Login to view PhD Thesis

Enter your username and password here in order to log in on the website:


Forgot your password?

The role of tumor necrosis factor alpha on insulin resistance and vascular dysfunction

Helena Dominguez

Summary

This PhD thesis recapitulates a series of physiologic studies performed in humans published in papers 1 and 2 respectively.
Background. Persons with type 2 diabetes develop diffuse atherosclerosis and consequent organ damage. In patients with atherosclerotic disease as well as in patients with type 2 diabetes there is an increased production and increased blood levels of the cytokine TNF-α. In the surroundings of atherosclerotic plaques there is accumulation of TNF-α, especially around culprit lesions. Atherosclerotic plaques are attached to the endothelium, which is the innermost layer of the vessels. Among other functions the endothelium helps to maintain a relaxed vascular tone by producing nitric oxide (NO). It has been shown that TNF-α impairs the intracellular signal that is initiated when insulin binds to its receptors, what results in insulin resistance. Since one of the endpoints of the insulin signal in endothelial cells is the activation of eNOS, that catalyzes NO production, it is reasonable to believe that TNF-α has a substantial role in the development of atherosclerosis in insulin-resistant states. The purpose of this PhD is to contribute to the clarification of this role.
Methods. Phase I: The effect of TNF-α on insulin-stimulated endothelial function and glucose uptake was studied in young, healthy, lean men. Forearm blood flow was measured by venous occlusion plethysmography during intra-arterial infusion of increasing doses of the NO-agonist acetylcholine to assess the endothelium capacity to produce NOmediated vasodilatation. The capacity of insulin to enhance this vasodilatation was examined co-infusing insulin and acetylcholine. Forearm glucose uptake was measured before and at the end of the insulin infusion, and repeated after TNF-α was added to these infusions. The effect of TNF-α independent of insulin was assessed in control studies where insulin was substituted by its vehicle. The effect of TNF-α on non-endothelium mediated vasodilatation was assessed in control studies where acetylcholine was substituted by infusion of the NO-donor sodium nitroprusside. Phase II: 20 adipose patients with type 2 diabetes were randomized to treatment with etanercept, a TNF-α inhibitor, in an open-label parallel study. A 25 mg subcutaneous injection of etanercept was administered twice weekly for 4 weeks. Vascular function and forearm glucose uptake were assessed at baseline and at the end of the etanercept treatment or an equivalent Page 9 of 40 control period. Furthermore, the patients randomized to etanercept treatment were examined with: intravenous glucose tolerance tests (to assess β−cell function) and hyperinsulinemic euglycemic clamps (to assess whole body insulin sensitivity). Oral glucose tolerance tests and measurement of systemic inflammatory markers were performed in both groups.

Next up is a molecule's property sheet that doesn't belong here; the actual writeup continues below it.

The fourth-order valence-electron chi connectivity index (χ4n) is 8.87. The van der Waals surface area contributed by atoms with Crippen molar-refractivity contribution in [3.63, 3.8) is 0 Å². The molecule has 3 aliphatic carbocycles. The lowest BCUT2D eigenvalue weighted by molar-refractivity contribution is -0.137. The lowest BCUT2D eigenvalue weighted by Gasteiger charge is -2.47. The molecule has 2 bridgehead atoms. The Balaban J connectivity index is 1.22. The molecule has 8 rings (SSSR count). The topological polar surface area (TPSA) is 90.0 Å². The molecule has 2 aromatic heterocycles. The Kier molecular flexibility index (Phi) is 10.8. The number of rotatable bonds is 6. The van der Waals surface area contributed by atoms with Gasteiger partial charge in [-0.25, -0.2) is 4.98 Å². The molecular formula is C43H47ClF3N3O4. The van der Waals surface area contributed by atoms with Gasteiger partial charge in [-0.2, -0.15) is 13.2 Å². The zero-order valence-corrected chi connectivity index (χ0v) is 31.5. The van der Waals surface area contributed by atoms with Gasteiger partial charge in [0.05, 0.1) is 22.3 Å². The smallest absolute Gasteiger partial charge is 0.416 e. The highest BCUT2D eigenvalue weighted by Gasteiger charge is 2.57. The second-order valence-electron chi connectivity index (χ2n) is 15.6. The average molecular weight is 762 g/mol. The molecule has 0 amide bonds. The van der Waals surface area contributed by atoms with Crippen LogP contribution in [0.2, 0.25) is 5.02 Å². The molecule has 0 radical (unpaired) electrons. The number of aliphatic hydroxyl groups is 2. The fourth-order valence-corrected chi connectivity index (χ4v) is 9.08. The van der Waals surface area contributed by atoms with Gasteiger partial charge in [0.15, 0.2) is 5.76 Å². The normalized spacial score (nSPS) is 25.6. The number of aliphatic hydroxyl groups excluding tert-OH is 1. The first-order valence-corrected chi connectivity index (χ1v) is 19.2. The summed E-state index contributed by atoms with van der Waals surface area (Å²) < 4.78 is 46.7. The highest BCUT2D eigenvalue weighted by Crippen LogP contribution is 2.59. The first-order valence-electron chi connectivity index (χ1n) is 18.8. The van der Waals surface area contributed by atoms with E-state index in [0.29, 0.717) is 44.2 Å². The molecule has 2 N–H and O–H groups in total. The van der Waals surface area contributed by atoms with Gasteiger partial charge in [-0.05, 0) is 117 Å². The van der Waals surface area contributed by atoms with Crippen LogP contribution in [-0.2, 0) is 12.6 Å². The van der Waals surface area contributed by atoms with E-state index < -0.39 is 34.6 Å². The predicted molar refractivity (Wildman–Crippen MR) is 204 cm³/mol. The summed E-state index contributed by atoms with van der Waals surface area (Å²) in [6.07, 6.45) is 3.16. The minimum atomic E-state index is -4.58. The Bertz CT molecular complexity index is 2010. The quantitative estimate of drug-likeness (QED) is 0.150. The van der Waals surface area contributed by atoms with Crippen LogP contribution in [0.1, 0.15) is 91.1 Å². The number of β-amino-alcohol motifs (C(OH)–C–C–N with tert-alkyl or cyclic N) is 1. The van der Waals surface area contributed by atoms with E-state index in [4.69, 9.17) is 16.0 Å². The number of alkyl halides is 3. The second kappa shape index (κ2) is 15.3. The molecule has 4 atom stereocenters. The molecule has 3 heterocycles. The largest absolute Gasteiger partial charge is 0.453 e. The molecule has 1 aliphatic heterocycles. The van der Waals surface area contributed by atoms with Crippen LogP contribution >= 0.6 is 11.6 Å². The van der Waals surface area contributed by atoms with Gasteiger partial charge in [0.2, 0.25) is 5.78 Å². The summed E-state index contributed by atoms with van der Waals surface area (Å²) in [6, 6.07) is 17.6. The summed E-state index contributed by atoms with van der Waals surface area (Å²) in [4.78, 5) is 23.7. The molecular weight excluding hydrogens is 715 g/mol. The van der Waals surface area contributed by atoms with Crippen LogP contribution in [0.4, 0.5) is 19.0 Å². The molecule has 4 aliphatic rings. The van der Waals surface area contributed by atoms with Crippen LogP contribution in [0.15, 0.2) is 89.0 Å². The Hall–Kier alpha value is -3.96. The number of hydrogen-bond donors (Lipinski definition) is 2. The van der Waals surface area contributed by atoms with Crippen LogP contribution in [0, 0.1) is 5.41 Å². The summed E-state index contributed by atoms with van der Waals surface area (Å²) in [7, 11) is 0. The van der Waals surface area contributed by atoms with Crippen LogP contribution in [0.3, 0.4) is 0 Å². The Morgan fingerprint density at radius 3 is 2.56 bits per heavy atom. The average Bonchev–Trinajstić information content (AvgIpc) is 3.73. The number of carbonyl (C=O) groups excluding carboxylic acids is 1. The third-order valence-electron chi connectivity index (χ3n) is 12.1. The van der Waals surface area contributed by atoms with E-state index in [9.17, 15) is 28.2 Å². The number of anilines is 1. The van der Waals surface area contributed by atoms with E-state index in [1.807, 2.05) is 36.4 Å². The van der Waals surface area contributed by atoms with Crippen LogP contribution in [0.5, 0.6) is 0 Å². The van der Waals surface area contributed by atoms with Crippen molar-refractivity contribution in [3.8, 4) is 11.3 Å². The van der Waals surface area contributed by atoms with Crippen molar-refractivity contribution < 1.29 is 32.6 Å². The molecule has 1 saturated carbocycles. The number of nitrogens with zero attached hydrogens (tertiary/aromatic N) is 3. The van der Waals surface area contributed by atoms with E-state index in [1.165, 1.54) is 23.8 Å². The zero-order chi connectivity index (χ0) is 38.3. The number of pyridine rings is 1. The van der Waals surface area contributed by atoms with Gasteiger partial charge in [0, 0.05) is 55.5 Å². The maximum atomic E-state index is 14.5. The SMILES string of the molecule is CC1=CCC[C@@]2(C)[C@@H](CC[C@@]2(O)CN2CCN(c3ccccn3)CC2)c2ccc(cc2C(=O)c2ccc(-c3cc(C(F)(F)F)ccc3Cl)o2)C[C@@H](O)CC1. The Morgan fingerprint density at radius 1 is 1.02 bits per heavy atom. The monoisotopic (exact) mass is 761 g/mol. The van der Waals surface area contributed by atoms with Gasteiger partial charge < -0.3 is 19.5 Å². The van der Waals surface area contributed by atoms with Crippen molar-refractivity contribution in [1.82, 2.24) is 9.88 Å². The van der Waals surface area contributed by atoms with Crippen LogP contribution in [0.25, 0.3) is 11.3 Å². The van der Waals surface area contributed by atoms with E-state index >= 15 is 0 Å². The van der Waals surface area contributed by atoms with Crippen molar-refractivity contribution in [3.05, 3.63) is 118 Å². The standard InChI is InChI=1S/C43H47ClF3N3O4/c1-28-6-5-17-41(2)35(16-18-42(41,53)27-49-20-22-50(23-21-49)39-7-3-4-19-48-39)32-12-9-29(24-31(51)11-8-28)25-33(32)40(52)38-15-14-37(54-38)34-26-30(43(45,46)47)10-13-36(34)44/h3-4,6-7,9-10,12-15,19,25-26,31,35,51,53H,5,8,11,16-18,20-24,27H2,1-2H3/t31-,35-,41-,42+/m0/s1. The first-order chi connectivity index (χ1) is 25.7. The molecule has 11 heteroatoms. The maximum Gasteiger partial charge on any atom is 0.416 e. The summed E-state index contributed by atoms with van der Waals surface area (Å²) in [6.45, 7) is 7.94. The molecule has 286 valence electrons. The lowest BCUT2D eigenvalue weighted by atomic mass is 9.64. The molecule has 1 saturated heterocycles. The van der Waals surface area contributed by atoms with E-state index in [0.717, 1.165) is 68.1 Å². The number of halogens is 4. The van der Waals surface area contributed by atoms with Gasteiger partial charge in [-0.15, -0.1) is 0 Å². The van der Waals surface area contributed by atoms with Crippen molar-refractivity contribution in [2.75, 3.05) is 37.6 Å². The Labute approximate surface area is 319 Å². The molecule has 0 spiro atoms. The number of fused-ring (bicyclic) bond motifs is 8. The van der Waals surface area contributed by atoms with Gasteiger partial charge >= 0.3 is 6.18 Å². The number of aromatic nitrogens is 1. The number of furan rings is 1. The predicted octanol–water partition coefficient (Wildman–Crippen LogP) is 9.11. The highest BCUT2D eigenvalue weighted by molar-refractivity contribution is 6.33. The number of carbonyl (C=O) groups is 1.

Results. In phase I a short TNF-α infusion that increased 100-fold TNF-α levels impaired simultaneously insulin effects on endothelium-mediated vasodilatation and on forearm glucose uptake. In phase II etanercept provoked a marked and significant decrease on the systemic inflammatory markers C-reactive protein and interleukin-6. In spite of this, there was no improvement on insulin effect or on other measurements of vascular function. Insulin effect on forearm glucose uptake and insulin sensitivity during the clamps did not improve either. Conclusion. An acute and marked rise of TNF-α impairs simultaneously vascular and metabolic insulin sensitivity. Nevertheless, in the low-grade chronic inflammation that occurs in obesity and type 2 diabetes, a decrease of systemic inflammatory markers achieved by TNF-α blockade with etanercept does not reverse insulin resistance.